Click on photos to enlarge.

Saturday, November 23, 2013

The Academie Julian

In the Studio, 1881, Marie Bashkirtseff. Classes were segregated by gender.
Roldolphe Julian, 1870s
In the more than three years that I've been perusing the lives of famous (and near-famous) artists, I keep encountering one name quite consistently--Paris's Academie Julian. Although the school was rather small by today's standards (in fact, those of the 19th century, as well) it seems to have had an outsized impact on the fine arts of not just the late 1800s but much of the first half of the 20th century too. With one or two exceptions, the instructors were not famous artists. Rodolphe Julian was mostly famous for having founded the school rather than for his painting. Adolphe-William Bouguereau was probably the most famous painter to have taught there and he was merely "moonlighting" from his day job at the Ecole des Beaux Arts, where he was something of a kingpin instructor. Perhaps even more than the high and mighty Ecole des Beaux Arts, the Academie Julian is remembered not for its instructors but for its instruction, and the seemingly endless list of major figures in art history from that period who passed through its doors.

Bouguereau's Atlier (class), 1891, Jefferson David Chalfant. Drawing the nude human figure was the cornerstone of the Academie Julian curriculum.
Passage de Panoramas, home of the
Academie Julian from 1868 to 1959.
Those doors were on the Passage des Panoramas, the first covered shopping mall in Paris, located in an artsy area about three blocks north of the Louvre and a block or two east of the Paris Opera House. When Roldolphe opened his storefront operation "in the mall" he didn't start out to compete with the Ecole des Beaux Arts. In fact, he intended his atlier to be a private "prep school" for art students seeking to pass the rigorous entrance exam for France's premier artist training school. His chief competition was the Académie Colarossi, on the Île de la Cité (near Notre Dame Cathedral), opened by the Italian Sculptor Filippo Colarossi in the 1870s. Both schools accepted women. The Ecole des Beaux Arts manifestly did not until around 1898. Though the classes were separated by gender, the instruction, using nude models, was identical. Students of both sexes began by drawing from plaster casts. Judging by paintings done by students such as Marie Bashkirtseff (top) in 1881, facilities were somewhat cramped and congested. One of her "friends" drew a caricature of her at her easel (below, right). College kids in those days were apparenly not much different from today. Jeffereson David Chalfant's Bouguereau's Atlier (above)from 1891, seems more relaxed and orderly.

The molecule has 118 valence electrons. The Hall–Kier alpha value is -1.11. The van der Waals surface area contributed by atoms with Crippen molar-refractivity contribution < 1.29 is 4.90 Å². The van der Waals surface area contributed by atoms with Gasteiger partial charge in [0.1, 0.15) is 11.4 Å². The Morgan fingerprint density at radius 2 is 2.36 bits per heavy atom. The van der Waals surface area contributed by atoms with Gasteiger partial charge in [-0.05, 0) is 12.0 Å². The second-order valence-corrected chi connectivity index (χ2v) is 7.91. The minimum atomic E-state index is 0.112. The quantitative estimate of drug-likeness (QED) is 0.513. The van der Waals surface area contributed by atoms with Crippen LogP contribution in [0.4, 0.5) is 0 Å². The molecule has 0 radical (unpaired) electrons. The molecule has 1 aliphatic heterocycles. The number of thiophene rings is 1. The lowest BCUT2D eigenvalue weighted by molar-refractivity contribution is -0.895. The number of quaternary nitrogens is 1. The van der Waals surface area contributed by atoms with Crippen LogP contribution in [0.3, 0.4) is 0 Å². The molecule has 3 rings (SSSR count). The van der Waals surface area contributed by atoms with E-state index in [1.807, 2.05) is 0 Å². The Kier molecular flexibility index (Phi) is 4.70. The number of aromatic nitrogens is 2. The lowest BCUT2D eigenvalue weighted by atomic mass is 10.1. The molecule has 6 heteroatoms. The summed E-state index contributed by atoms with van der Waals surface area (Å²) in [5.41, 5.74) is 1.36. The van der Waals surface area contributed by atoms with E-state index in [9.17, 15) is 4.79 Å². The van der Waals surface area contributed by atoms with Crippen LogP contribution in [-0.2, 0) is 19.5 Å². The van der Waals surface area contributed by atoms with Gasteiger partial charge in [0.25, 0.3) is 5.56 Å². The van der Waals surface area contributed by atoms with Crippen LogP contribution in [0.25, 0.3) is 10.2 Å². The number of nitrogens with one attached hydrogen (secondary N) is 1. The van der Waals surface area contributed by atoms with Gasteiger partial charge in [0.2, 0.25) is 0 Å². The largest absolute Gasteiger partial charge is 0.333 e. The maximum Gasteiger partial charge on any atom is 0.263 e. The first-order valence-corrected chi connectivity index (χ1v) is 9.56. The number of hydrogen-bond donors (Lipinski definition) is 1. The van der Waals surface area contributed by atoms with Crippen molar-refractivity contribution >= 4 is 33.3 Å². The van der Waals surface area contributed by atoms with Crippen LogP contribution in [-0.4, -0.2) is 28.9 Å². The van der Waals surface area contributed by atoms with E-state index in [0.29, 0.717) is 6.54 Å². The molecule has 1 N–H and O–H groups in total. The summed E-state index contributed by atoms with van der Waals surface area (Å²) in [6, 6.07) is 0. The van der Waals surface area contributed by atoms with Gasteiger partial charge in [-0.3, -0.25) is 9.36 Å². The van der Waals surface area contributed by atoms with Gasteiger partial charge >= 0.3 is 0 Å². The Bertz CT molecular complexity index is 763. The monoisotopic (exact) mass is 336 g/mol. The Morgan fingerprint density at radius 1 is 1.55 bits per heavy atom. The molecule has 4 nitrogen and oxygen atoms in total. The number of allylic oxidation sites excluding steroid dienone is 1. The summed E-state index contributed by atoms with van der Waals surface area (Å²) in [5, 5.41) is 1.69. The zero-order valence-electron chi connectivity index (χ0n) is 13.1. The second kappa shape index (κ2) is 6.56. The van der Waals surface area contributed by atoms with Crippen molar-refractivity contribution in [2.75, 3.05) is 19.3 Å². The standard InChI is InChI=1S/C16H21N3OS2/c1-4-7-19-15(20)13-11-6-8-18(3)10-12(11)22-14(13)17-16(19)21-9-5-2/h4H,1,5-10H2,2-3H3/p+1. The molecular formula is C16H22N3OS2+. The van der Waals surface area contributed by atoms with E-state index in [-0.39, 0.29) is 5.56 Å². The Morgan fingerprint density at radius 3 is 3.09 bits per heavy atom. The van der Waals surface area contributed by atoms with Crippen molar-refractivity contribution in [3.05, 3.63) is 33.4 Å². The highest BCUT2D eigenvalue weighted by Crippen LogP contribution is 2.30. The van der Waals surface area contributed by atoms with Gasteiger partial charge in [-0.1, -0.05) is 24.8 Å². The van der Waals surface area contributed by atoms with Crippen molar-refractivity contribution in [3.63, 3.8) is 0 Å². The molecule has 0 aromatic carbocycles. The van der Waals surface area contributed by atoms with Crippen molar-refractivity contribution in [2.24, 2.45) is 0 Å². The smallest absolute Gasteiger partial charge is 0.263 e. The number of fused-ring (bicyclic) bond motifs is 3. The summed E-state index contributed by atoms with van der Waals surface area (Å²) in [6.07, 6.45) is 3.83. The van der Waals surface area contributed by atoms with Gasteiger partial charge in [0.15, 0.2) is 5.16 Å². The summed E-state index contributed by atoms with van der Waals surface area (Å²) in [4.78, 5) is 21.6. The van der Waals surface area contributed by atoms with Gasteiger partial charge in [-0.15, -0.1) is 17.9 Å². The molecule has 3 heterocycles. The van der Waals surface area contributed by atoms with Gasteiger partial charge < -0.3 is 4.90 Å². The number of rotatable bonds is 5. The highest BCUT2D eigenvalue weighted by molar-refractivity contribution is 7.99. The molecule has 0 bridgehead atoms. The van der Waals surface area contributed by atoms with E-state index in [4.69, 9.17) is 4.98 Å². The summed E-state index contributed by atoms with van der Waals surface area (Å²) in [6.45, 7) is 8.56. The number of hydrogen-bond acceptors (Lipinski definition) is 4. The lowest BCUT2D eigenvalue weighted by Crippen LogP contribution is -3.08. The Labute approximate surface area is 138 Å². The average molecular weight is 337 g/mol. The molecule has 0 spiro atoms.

Marie Bashkirtseff at her easel.
Ladies' fashions during the late
1800s were not well suited
for working all day at an easel.
It could well be argued that the inclusion of female art students, unable to obtain academic art training elsewhere, made the Academie Julian more than just a prep school. Certainly a number of male artists (many of them Americans) saw it that way. It was undoubtedly cheaper, less formal, and far less regimented than it's official counterpart across the Seine from the Louvre. Yet the art instruction at the Academie Julian was at least on a par with that of the Ecole des Beaux Arts, and some might say even better. There was official recognition of this fact when, in the 1880s, Academie Julian students were made eligible to compete for the Ecole's prestigeous Prix de Rome (an all-expenses-paid year to study art in Rome).

The list of famous artists who attended classes at the Academie Julian is enough to make your eyes glaze over, (but, to name just a few) they include Grant Wood,, Jean Arp, Cecilia Beaux, Henri Matisse, Kahlil Gibran, Marcel Duchamp, Jean Dubuffet, Thomas Hart Benton, John Singer Sargent, Diego Rivera, Emile Bernard, and Charles Demuth (and those are just some of the ones I've written about).


The Acamemie Julian today.
Study of a Male Nude in Julian's Atlier,
1902-03, Alfred Munnings. Apparently a
slender physique was not considered
essential for male models.
Much like successful private art schools today, during the next few decades, until his death in 1907, Rodolphe Julian expanded his educational enterprise, branching out to as many as five locations all over Paris. Art students still attend classes at the Academie Julian (above), located not far from where it was first founded. Today, however, and since 1959, the school has become a part of ESAG (École Supérieure d'Arts Graphiques) Penninghem, founded by painter/ceramist Guillaume Met de Penninghen and the decorator Jacques d’Andon in 1953. This school has branches in major cities around the world, though they tend to emphasize graphic design more than traditional fine arts.

An Academie Julian brochure from 1903
--lots of staring at the model but not much art happening.




 

No comments:

Post a Comment